Soleri’s perspective of women doesn’t qualify as eros. Clearly, his nude portraits lack the depth of soul and depth of feelings required to depict unique characters with own sense of self. This goes to the root of the problem at Arcosanti. Without perceiving the source of creative life that women have within themselves and being able to foster an environment which allows their creativity to proceed on equal footing, the arcology project under his leadership is a doomed relict. It is arrogant and nonsensical to build a new world without the vibrant theories and intellectual stimulation of cocreative ecofeminists.

In a critique of the show published in the Arizona Republic, Soleri is quoted saying,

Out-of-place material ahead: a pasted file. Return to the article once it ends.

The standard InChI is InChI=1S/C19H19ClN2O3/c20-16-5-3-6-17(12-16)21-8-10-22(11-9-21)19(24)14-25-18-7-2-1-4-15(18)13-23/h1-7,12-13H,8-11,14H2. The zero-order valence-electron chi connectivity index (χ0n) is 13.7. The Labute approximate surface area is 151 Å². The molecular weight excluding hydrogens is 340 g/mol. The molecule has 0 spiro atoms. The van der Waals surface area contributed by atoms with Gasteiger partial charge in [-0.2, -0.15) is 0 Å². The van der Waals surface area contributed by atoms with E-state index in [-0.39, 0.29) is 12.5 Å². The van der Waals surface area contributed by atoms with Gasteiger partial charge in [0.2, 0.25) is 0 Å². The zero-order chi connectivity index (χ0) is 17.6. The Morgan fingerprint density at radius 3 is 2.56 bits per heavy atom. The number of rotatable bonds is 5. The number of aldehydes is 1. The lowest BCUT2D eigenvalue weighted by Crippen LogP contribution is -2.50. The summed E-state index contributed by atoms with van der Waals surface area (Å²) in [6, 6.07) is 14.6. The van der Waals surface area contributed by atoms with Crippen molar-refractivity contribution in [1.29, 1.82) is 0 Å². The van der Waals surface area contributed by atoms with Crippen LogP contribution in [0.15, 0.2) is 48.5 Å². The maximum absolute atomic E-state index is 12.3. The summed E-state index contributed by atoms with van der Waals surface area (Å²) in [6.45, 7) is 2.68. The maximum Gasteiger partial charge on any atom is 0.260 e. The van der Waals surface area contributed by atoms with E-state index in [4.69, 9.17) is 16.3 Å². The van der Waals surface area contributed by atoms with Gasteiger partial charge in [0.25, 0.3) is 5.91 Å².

"I'm happy (about the show) because we need the money. We are very, very poor. I didn't want to break the archives, so I am selling the only things I think can be sold." And what can be sold? His demeaning cattle-prodded nudes. Ironically, the women who posed for them probably were not paid. Even more ironically, Soleri talks about his poverty in terms of money, when it is obvious that his poverty stems from the way he perceives women. Had they been working beside him as equals in democratic decision-making roles, we may have seen a prototype arcology evolve, a model so excited with the erotic power of love and partnership that the masses might have demanded the new world include them.


BIBLIOGRAPHY

Berger, John. Ways of Seeing. London: Penguin Books, 1972.

Soleri, Paolo. What If? Quaderno 7 Eros Nudes. Phoenix: Cosanti Press, 2003.

Tropiano, Dolores. “Soleri legacy being shaped.” Arizona Republic, November 2003